[WARNING: This article contains SPOILERS for The Flash Season 2, Episode 22.]
With only one episode left until the guaranteed-to-be-shocking season finale of The Flash, one might expect some high-energy, action-packed spectacle with a killer twist ending. But The Flash is known for its quieter, more heartfelt moments, and combining that formula with Barry’s newfound perspective on life and heroism (granted by his journey into the Speed Force), the penultimate episode of the show’s second season takes its time. Which means the heartbreaking conclusion packs even more punch.
In “Invincible”, directed by Jesse Warn with story by Greg Berlanti & Andrew Kreisberg, and teleplay by Brooke Roberts & David Kob, Barry (Grant Gustin) tackles the metahuman army unleashed by Zoom with newfound confidence – which has his friends worried. But as Zoom’s (Teddy Sears) mystery plan takes shape in the shadows, the speedster villain decides he has to put Barry through the same loss and heartbreak he did, by taking the one person he most cares for.
The Siren’s Call
Before getting to the most tragic part of the episode (the last moments), we have to point out that the colorful characters of the ‘Metapocalypse’ actually resulted in little screen time, with Barry dispatching dozens in a matter of seconds. Thankfully, one metahuman stood out, thanks to the recasting of Arrow regular Laurel Lance (Katie Cassidy) as the villainous Black Siren. Although her dialogue still suffered from the heightened, often cheesy one-liners that CW villains seems doomed to speak (“Bye, bye, birdie”), Cassidy brought new weight to her persona, not to mention the fan service itself.
Surprisingly, it wasn’t the destruction of multiple buildings, or bursting of Barry’s ear drums that made her presence memorable, but the comedy. First off, seeing Wally’s vehicular rescue send her flying to the pavement is almost guaranteed to bring some chuckles in an otherwise serious episode, but the “worst plan ever” concocted by Cisco (Carlos Valdes) giving he and Caitlin (Danielle Panabaker) a chance to shine.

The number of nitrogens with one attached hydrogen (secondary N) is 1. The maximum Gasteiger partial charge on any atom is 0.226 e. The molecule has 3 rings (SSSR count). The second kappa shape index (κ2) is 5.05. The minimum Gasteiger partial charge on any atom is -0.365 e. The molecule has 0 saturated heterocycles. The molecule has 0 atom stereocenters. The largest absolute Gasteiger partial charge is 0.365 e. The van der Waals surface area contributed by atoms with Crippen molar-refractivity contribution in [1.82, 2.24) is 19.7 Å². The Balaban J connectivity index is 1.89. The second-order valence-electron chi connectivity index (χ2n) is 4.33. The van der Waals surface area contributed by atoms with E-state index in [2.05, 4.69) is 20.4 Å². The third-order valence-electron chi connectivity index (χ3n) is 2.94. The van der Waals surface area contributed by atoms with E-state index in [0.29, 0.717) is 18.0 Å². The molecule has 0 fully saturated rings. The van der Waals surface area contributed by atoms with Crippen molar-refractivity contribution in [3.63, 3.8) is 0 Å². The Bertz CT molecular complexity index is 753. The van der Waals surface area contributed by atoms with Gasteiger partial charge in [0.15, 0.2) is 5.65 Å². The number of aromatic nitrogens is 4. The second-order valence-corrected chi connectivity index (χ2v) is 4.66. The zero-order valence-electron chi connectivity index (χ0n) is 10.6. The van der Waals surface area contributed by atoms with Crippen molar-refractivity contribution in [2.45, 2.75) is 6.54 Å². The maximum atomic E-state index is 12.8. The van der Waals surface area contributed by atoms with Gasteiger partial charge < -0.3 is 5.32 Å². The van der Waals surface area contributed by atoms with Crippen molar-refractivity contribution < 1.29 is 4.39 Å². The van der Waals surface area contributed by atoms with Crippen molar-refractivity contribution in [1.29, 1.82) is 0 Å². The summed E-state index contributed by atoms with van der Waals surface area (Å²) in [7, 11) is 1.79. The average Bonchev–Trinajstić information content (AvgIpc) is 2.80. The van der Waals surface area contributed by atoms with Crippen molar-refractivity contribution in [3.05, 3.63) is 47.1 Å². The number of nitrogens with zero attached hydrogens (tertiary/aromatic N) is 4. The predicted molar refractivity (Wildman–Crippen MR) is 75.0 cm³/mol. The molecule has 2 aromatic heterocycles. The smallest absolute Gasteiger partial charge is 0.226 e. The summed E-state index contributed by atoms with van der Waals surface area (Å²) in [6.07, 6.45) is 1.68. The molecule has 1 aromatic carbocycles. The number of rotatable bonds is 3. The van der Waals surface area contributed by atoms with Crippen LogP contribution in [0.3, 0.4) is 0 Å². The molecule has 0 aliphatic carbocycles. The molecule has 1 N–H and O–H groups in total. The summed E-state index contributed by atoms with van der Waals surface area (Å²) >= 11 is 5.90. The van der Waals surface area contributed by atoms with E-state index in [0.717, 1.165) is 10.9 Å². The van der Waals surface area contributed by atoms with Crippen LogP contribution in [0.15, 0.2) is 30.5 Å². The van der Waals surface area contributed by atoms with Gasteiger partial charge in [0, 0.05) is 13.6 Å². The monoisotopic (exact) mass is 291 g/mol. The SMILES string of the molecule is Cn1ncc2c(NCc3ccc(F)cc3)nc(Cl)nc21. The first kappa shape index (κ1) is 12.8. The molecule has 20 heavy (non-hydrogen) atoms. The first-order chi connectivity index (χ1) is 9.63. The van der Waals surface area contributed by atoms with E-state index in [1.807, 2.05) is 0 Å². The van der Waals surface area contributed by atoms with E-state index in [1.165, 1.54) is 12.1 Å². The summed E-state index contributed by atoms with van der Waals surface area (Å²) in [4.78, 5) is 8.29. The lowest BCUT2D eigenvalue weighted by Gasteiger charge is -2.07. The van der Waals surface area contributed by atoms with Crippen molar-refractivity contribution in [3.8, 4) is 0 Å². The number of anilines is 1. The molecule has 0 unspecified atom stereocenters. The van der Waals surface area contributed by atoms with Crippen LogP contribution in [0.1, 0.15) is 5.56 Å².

Cooking up the wardrobes of their doppelgangers with speed that would make any cosplayer blush, the Cisco/Caitlin/Reverb/Killer Frost scenes are a fitting reminder of how drama, suspense, and goodhearted comedy form the DNA of The Flash. The scene is cut short when Siren exposes the ruse, but considering what’s coming, the break from the doom and gloom of previous Zoom-centric episodes – or Barry’s surreal sojourn into the Speed Force in the week previous – is more than welcome.
Even if it comes at the price of seeing Barry actually have to deal with his main weakness, pointed out by Zoom. In short: that he can never keep his eye on the goal if the safety of everyone around him is his top priority.
Just when Barry seemed most optimistic, and seemed to recognize that his team had managed to defeat every villain thrown their way, fate reared its ugly head to show him that Zoom wasn’t like any villain he had faced before. The final moments are shocking, but with Henry Allen having returned as mysteriously as he exited the series previously, the writing was on the wall. And although the writers took pains to plant seeds of doubt along the way – that fear is good, and false confidence can get Barry or those close to him hurt – it’s a shame that such foreshadowing hit some dull notes along the way.
It’s Iris (Candice Patton) who best voices the idea, explaining that a little fear can keep a hero alive – but it can’t make up for the numerous times in the episode that Barry’s peaceful, optimistic, trusting demeanor and faith that good would prevail (when it actually is so far) is met only with concern and suspicion by his family. Since the audience is, presumably, happy to see Barry briefly… happy, the tone of his friends’ concern is often confusing. But mainly, it foreshadows doom more explicitly than was really needed: the final scene of family gathered together toasting their fortunes did the trick all by itself.
The episode has planted many seeds, from Wally realizing Barry’s identity, to Cisco exhibiting new powers, but it’s the murder of Henry Allen (John Wesley Shipp) that will be most remembered. From Hunter’s crazed promise to show Barry the truth, to Henry’s final words of live and pride, the editing, performances, and cliffhanger ending succeed in making this as harrowing an experience for the viewer as it is for Barry. And with just one episode left to go in the show’s second season, fans will be tuning in with absolutely no idea what happens next.
We’d say that’s a unique achievement in TV adventures, but at this point, it’s practically The Flash‘s trademark.
The Flash continues with its season finale “The Race of His Life” next Tuesday @8pm on The CW. Watch a preview below:
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